Deadly cat poop causes rift among animal defenders in Hawaii
JENNIFER SINCO KELLEHER, AP
October 19, 2016, 2:00 am TWN
HONOLULU -- Two wildlife issues have collided in Hawaii, pitting one group of animal defenders against another in an impassioned debate. The point of contention? Deadly cat poop and the feral felines that produce it.
Federal researchers believe feces from the legions of stray cats roaming Hawaii is spreading a disease that is killing Hawaiian monk seals, some of the world's most endangered marine mammals. Some conservationists advocate euthanizing those cats that no one wants, and that has cat lovers up in arms.
"It's a very difficult, emotional issue," said state Sen. Mike Gabbard, chairman of a committee that earlier this year heard a proposal to ban the feeding of feral cats on state land. The panel abandoned the bill after an outcry.
"It struck a nerve in our community," he said.
The problem stems from a parasite common in cats that can cause toxoplasmosis, a disease that has killed at least five female Hawaiian monk seals and three males since 2001, according to the National Oceanic and Atmospheric Administration.
"While eight seals may not sound like a lot of animals, it actually has pretty large ramifications for an endangered population where there's only about 1,300 seals in existence at this point in time," said Michelle Barbieri, veterinary medical officer for NOAA's Hawaiian monk seal research program. Scientists believe monk seals become exposed by ingesting contaminated water or prey.
Stray cats, meanwhile, have no predators in Hawaii and have ballooned in numbers across the state. Some 300,000 feral cats roam Oahu alone, according to marketing research commissioned by the Hawaiian Humane Society in 2015.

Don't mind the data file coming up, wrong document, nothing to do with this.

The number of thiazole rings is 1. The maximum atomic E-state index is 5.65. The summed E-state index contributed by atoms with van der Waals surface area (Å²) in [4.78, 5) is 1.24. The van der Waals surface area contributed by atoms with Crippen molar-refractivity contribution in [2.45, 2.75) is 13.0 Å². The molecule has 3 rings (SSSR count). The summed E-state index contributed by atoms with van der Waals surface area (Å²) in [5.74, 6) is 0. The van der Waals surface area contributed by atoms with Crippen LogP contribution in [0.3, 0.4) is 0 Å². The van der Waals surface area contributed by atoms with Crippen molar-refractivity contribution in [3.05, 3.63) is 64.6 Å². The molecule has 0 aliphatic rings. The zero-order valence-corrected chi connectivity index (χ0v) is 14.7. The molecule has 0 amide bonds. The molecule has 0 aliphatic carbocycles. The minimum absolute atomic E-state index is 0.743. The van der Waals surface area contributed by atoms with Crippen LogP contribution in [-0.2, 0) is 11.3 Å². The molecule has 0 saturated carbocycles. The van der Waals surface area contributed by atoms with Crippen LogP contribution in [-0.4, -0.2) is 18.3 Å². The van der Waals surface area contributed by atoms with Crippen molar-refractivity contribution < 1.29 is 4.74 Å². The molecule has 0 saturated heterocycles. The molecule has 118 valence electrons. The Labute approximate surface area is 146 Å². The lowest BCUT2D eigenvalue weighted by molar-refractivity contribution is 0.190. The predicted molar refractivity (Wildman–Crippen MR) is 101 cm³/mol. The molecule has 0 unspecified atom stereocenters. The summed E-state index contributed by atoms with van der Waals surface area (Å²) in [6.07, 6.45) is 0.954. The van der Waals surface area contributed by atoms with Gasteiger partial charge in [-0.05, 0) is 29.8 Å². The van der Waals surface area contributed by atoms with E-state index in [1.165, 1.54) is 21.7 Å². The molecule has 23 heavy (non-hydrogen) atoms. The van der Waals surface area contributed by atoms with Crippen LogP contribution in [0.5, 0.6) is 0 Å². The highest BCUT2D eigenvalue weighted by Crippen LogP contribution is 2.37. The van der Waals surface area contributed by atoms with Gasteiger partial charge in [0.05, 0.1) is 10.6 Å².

Felines are the only animals that can shed Toxoplasma gondii eggs, or oocysts. The parasites enter their digestive tract through infected prey, then multiply in the small intestine and produce eggs. Cats excrete the eggs in their feces, which researchers believe washes into the ocean and accumulates in invertebrates along the sea floor.
The eggs can survive in fresh water, saltwater and soil for up to two years, and any warm-blooded animal can become infected.
California sea otters have died from toxoplasmosis, and it's one of the major reasons the Hawaiian crow, alala, is extinct in the wild. Toxoplasmosis is rarely problematic for people with healthy immune systems, but it's why doctors advise pregnant women not to handle kitty litter.
Many cities struggle with feral cats, but the problem is particularly acute in Hawaii because of its sensitive ecosystem and at-risk native species, experts say. Only two mammals are native to Hawaii: the hoary bat and the Hawaiian monk seal.
"Everything else here-- deer, sheep, goats, cats, mongoose -- they're all invasive. They're all introduced," said Angela Amlin, NOAA's acting Hawaiian monk seal recovery coordinator.